The wind is up, and so is interest in wind power development. (Photo by Lester Graham)
Wind power is a small, but fast-growing segment
of the U.S. energy market. Right now, energy companies are scouring rural America for the best spots to put up wind turbines. But wind is not enough – these companies need land, too. The Great Lakes Radio Consortium’s Shawn Allee looks at one wind developer’s search for its next wind farm:
Wind power is a small, but fast-growing segment of the U.S. energy market. Right now, energy companies are scouring rural America for the best spots to put up wind turbines, but wind is not enough – these companies need land, too. The Great Lakes Radio Consortium’s Shawn Allee looks at one wind developer’s search for its next wind farm.
The search for wind power could turn into a modern-day gold rush. Wind’s becoming a profitable way to meet growing demand for clean energy, but wind power companies face an obstacle: they can’t just find a windy spot and throw up some wind turbines.
They’ve got to sign a contract with a landowner, usually a farmer, who’s willing to rent out some breezy land. Mike Donahue is Vice President of Midwest Wind Power. His main job: find windy land and the farmers who own it. Donahue says the job’s changed recently.
“The biggest difference is the level of knowledge and sophistication that local elected officials and landowners have gotten regarding windpower. I mean, when we first started, they were like, ‘Wind what? Wind turbine? What’s that?’ They didn’t even know what a wind turbine looked like, let alone whether they wanted one in their field or not.”
For their part, savvy farmers aren’t waiting around for companies to call them. They’re taking the initiative. David Coffey farms hundreds of acres in Illinois. A few months back, he did a little investigating.
“First of all, I just had got the information from the Farm Bureau Magazine and what was going on in other areas. And I just got it in my mind, I thought, ‘Well, I’ve got a ridge here, what’s it worth?'”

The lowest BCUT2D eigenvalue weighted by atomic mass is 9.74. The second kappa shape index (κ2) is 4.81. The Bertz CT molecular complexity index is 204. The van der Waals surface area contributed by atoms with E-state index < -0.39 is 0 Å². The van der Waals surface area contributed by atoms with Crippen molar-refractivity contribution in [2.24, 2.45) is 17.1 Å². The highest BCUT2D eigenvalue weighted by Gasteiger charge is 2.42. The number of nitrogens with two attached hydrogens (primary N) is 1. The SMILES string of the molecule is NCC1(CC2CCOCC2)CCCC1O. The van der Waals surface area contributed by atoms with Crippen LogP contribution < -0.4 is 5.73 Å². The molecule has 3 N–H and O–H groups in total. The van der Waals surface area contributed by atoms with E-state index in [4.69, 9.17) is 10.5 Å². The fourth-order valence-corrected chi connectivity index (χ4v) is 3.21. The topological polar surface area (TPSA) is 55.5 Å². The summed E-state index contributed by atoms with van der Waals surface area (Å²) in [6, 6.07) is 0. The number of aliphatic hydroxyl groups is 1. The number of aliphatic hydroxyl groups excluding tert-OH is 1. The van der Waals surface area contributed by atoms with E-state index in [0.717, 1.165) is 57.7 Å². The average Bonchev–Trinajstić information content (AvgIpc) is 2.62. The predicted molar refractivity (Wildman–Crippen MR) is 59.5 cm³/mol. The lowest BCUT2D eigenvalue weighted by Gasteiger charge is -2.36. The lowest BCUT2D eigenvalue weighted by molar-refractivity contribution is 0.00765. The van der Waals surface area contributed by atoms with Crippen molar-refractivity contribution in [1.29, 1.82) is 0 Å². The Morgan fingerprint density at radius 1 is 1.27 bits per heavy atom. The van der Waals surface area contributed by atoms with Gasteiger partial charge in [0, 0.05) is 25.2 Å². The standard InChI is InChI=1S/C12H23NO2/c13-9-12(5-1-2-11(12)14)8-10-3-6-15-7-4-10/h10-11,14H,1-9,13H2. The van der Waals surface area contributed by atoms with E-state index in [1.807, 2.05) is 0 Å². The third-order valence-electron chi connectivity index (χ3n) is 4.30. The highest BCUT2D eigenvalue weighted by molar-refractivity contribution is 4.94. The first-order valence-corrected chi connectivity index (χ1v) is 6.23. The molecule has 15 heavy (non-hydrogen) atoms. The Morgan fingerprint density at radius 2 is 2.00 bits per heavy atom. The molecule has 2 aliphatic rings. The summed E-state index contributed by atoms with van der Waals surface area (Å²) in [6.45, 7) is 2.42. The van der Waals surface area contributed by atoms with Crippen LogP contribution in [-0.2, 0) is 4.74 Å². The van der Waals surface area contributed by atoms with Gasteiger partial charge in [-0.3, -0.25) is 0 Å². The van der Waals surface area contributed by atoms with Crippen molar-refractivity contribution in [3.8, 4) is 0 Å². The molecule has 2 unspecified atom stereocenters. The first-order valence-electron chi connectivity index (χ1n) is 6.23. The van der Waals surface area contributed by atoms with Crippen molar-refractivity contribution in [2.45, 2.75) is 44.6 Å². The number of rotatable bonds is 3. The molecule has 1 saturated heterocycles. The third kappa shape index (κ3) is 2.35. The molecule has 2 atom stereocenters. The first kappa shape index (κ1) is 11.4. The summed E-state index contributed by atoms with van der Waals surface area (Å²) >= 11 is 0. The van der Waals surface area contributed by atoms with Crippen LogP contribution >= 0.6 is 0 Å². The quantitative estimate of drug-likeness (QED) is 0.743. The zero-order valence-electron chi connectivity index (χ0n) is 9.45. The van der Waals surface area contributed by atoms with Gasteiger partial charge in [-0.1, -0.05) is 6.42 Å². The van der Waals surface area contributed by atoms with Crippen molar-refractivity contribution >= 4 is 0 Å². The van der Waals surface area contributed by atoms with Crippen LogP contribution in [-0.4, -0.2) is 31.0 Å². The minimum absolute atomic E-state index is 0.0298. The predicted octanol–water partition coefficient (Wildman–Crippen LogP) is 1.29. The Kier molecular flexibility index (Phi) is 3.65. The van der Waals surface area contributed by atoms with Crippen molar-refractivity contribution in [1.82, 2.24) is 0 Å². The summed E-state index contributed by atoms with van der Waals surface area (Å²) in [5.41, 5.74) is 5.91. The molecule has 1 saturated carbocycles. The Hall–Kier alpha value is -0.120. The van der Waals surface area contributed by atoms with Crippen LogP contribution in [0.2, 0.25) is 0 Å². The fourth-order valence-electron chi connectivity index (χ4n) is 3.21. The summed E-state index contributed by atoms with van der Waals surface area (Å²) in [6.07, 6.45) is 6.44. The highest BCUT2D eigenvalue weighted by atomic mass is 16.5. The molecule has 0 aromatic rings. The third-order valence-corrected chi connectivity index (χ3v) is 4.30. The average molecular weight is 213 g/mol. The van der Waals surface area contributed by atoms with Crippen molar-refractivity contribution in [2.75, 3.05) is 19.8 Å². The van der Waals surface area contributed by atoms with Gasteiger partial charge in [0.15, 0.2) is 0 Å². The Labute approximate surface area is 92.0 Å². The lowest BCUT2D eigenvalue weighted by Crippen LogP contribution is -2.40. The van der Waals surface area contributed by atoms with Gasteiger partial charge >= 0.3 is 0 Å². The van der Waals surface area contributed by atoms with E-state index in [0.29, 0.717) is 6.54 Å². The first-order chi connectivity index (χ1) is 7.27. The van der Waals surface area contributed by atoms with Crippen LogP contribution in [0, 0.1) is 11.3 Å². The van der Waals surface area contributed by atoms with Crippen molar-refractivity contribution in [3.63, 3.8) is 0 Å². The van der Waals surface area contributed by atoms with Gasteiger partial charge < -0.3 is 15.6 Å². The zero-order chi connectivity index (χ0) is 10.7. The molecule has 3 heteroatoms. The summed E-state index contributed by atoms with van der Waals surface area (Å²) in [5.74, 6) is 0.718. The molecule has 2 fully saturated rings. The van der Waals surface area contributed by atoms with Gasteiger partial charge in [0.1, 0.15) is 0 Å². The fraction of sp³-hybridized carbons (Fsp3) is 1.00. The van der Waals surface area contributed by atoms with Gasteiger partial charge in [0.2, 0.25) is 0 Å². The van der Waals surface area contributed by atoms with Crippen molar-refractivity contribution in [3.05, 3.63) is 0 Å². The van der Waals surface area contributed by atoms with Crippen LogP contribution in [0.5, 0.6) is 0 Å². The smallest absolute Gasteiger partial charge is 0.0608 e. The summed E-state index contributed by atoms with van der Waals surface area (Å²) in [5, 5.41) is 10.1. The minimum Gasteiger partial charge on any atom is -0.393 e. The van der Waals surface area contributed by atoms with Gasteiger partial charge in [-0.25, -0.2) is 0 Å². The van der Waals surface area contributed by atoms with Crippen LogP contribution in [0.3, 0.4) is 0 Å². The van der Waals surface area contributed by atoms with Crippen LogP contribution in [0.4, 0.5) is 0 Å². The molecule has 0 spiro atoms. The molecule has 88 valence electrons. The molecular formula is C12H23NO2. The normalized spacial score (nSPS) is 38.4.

So Coffey got equipment from a university and tested the wind along his ridge. The initial results were promising, and the university posted the data online. Donahue’s company noticed the results, and gave David Coffey a call.
Which leads us to today. Coffey’s agreed to give the company a tour of the area. After some quick introductions, Donahue, his partner Tim Polz, and I, squeeze into Coffey’s white pickup.
(Sound of door shutting)
Coffey drives us along a maze of gravel-lined back roads and soy bean fields. Soon, we see the ridge that brought Donahue’s company here. It’s not that spectacular, really. It’s just a big, rolling hill, but it spreads to the horizon.
DONAHUE: “Just eyeballing this, it looks like this ridge runs how many miles, would you say, from east to west?”
COFFEY: “Well, I would say it’s going to be close to… I’d say eight to ten.”
DONAHUE: “And then it’s roughly a mile across it?”
COFFEY: “Yeah, or a little better, if you’re gonna stay right on top of it, I’d say.”
Midwest Wind Power wants a large site like this, because it’s hard to turn a profit on smaller ones. Several farmers own bits of this ridge, so Donahue might have to deal with all of them, and that could be a headache.
David Coffey says some locals are worried about helping out. Landowners who build support for the project might not have enough wind on their own farms to qualify for a turbine and a rental
contract. Donahue says there’s a way to smooth that over. If someone’s been helpful but is left out…
“We actually do offer a kind of good neighbor compensation package to them as well.”
Of course, maybe other companies noticed David Coffey’s wind data, too. Donahue’s assistant, Tim Polz, broaches the subject.
“Have you guys had any of the other developers give you any type of financial offers?”
Coffey says yes, but doesn’t elaborate. Donahue makes his pitch. He says his company offers more than good rent, it offers other benefits attractive to farmers.
“Along those lines, we grant a great deal of flexibility to the landowners to have input into turbine locations, access road locations, cabling routes.”
Even with this flexibility, though, money counts. The company will pay farmers about seven thousand dollars each year for every turbine on their property. That’s a lot for an Illinois farmer. On average, they make only thirty thousand dollars in farm income each year.
Soon the conversation shifts away from money. Donahue asks whether Coffey’s neighbors are mostly farmers.
“If you’re in an area that has a number of non-farming residential homes, maybe built in wood lots, or people who want to live in the country, they’re less accepting of having wind turbines developed in view of their homes.”
Coffey assures him nearly everyone’s a farmer out here. And with that, he ends the tour.
“Well, what do you think of the area?”
Donahue says the company needs to run more wind tests along the ridge, but overall…
“The first impressions are very favorable as to the site and its potential. We’re looking forward to meeting with your other landowners and then ultimately, meeting some elected officials as well.”
It’s not clear what will come of today’s meeting. Maybe another company will land a contract, or perhaps there’ll never be turbines here, but the chances for success improve with each encounter.